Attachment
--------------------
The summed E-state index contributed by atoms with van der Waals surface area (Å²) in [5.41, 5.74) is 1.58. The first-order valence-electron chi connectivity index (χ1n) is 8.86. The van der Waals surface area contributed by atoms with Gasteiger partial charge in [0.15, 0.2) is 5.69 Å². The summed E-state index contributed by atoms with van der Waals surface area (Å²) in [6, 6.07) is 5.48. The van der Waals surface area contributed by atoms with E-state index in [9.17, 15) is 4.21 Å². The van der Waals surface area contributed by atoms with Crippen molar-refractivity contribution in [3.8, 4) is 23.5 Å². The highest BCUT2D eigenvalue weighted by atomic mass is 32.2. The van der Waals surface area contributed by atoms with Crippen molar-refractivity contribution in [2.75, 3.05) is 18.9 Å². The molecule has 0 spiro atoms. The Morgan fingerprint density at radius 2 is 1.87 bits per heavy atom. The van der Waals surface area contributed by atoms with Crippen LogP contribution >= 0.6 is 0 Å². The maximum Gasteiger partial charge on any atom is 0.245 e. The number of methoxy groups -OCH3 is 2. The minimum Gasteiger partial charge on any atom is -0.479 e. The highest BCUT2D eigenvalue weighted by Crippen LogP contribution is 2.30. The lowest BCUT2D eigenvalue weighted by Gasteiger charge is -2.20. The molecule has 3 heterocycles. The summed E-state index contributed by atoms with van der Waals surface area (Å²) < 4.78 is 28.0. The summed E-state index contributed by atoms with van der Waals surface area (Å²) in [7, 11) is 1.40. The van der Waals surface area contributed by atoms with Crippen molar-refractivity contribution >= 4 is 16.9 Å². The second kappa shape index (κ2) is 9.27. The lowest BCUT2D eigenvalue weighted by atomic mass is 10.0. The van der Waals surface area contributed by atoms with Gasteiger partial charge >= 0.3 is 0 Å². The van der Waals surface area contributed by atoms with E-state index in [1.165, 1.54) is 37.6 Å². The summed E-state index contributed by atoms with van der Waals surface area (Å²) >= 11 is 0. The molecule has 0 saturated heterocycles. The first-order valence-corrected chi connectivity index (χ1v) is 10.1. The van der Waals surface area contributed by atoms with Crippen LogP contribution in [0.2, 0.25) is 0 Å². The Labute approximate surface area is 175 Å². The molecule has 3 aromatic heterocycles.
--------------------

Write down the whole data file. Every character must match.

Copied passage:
The summed E-state index contributed by atoms with van der Waals surface area (Å²) in [5.41, 5.74) is 1.58. The first-order valence-electron chi connectivity index (χ1n) is 8.86. The van der Waals surface area contributed by atoms with Gasteiger partial charge in [0.15, 0.2) is 5.69 Å². The summed E-state index contributed by atoms with van der Waals surface area (Å²) in [6, 6.07) is 5.48. The van der Waals surface area contributed by atoms with E-state index in [9.17, 15) is 4.21 Å². The van der Waals surface area contributed by atoms with Crippen molar-refractivity contribution in [3.8, 4) is 23.5 Å². The highest BCUT2D eigenvalue weighted by atomic mass is 32.2. The van der Waals surface area contributed by atoms with Crippen molar-refractivity contribution in [2.75, 3.05) is 18.9 Å². The molecule has 0 spiro atoms. The Morgan fingerprint density at radius 2 is 1.87 bits per heavy atom. The van der Waals surface area contributed by atoms with Crippen LogP contribution >= 0.6 is 0 Å². The maximum Gasteiger partial charge on any atom is 0.245 e. The number of methoxy groups -OCH3 is 2. The minimum Gasteiger partial charge on any atom is -0.479 e. The highest BCUT2D eigenvalue weighted by Crippen LogP contribution is 2.30. The lowest BCUT2D eigenvalue weighted by Gasteiger charge is -2.20. The molecule has 3 heterocycles. The summed E-state index contributed by atoms with van der Waals surface area (Å²) < 4.78 is 28.0. The summed E-state index contributed by atoms with van der Waals surface area (Å²) in [7, 11) is 1.40. The van der Waals surface area contributed by atoms with Crippen molar-refractivity contribution >= 4 is 16.9 Å². The second kappa shape index (κ2) is 9.27. The lowest BCUT2D eigenvalue weighted by atomic mass is 10.0. The van der Waals surface area contributed by atoms with Gasteiger partial charge >= 0.3 is 0 Å². The van der Waals surface area contributed by atoms with E-state index in [1.165, 1.54) is 37.6 Å². The summed E-state index contributed by atoms with van der Waals surface area (Å²) >= 11 is 0. The molecule has 0 saturated heterocycles. The first-order valence-corrected chi connectivity index (χ1v) is 10.1. The van der Waals surface area contributed by atoms with Crippen LogP contribution in [0.2, 0.25) is 0 Å². The Labute approximate surface area is 175 Å². The molecule has 3 aromatic heterocycles.